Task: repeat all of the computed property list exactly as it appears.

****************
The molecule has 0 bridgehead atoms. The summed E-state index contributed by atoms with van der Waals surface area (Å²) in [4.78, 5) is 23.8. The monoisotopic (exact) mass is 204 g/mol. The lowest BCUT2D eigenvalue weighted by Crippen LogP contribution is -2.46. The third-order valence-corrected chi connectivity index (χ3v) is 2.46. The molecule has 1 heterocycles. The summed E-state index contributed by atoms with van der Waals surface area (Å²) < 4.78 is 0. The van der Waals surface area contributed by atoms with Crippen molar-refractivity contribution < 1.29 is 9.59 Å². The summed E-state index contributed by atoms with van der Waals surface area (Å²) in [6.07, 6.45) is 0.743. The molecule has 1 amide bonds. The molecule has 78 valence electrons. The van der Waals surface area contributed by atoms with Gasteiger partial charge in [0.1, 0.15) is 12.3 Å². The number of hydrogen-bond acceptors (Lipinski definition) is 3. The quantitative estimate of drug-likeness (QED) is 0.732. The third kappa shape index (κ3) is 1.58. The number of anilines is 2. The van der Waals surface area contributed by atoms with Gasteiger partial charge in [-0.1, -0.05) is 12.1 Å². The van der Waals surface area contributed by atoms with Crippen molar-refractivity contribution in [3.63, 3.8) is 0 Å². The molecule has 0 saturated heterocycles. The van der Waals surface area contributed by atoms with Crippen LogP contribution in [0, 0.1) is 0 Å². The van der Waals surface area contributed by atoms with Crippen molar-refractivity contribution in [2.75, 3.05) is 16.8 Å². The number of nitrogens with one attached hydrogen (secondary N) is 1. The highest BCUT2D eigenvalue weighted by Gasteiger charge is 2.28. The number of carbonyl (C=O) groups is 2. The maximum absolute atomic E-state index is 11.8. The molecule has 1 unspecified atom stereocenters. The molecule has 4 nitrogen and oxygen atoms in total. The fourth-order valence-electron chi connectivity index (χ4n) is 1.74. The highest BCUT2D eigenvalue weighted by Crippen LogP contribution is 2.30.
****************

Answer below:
The molecule has 0 bridgehead atoms. The summed E-state index contributed by atoms with van der Waals surface area (Å²) in [4.78, 5) is 23.8. The monoisotopic (exact) mass is 204 g/mol. The lowest BCUT2D eigenvalue weighted by Crippen LogP contribution is -2.46. The third-order valence-corrected chi connectivity index (χ3v) is 2.46. The molecule has 1 heterocycles. The summed E-state index contributed by atoms with van der Waals surface area (Å²) < 4.78 is 0. The van der Waals surface area contributed by atoms with Crippen molar-refractivity contribution < 1.29 is 9.59 Å². The summed E-state index contributed by atoms with van der Waals surface area (Å²) in [6.07, 6.45) is 0.743. The molecule has 1 amide bonds. The molecule has 78 valence electrons. The van der Waals surface area contributed by atoms with Gasteiger partial charge in [0.1, 0.15) is 12.3 Å². The number of hydrogen-bond acceptors (Lipinski definition) is 3. The quantitative estimate of drug-likeness (QED) is 0.732. The third kappa shape index (κ3) is 1.58. The number of anilines is 2. The van der Waals surface area contributed by atoms with Gasteiger partial charge in [-0.1, -0.05) is 12.1 Å². The van der Waals surface area contributed by atoms with Crippen molar-refractivity contribution in [3.63, 3.8) is 0 Å². The molecule has 0 saturated heterocycles. The van der Waals surface area contributed by atoms with Crippen LogP contribution in [0, 0.1) is 0 Å². The van der Waals surface area contributed by atoms with Crippen molar-refractivity contribution in [2.75, 3.05) is 16.8 Å². The number of nitrogens with one attached hydrogen (secondary N) is 1. The highest BCUT2D eigenvalue weighted by Gasteiger charge is 2.28. The number of carbonyl (C=O) groups is 2. The maximum absolute atomic E-state index is 11.8. The molecule has 1 unspecified atom stereocenters. The molecule has 4 nitrogen and oxygen atoms in total. The fourth-order valence-electron chi connectivity index (χ4n) is 1.74. The highest BCUT2D eigenvalue weighted by Crippen LogP contribution is 2.30.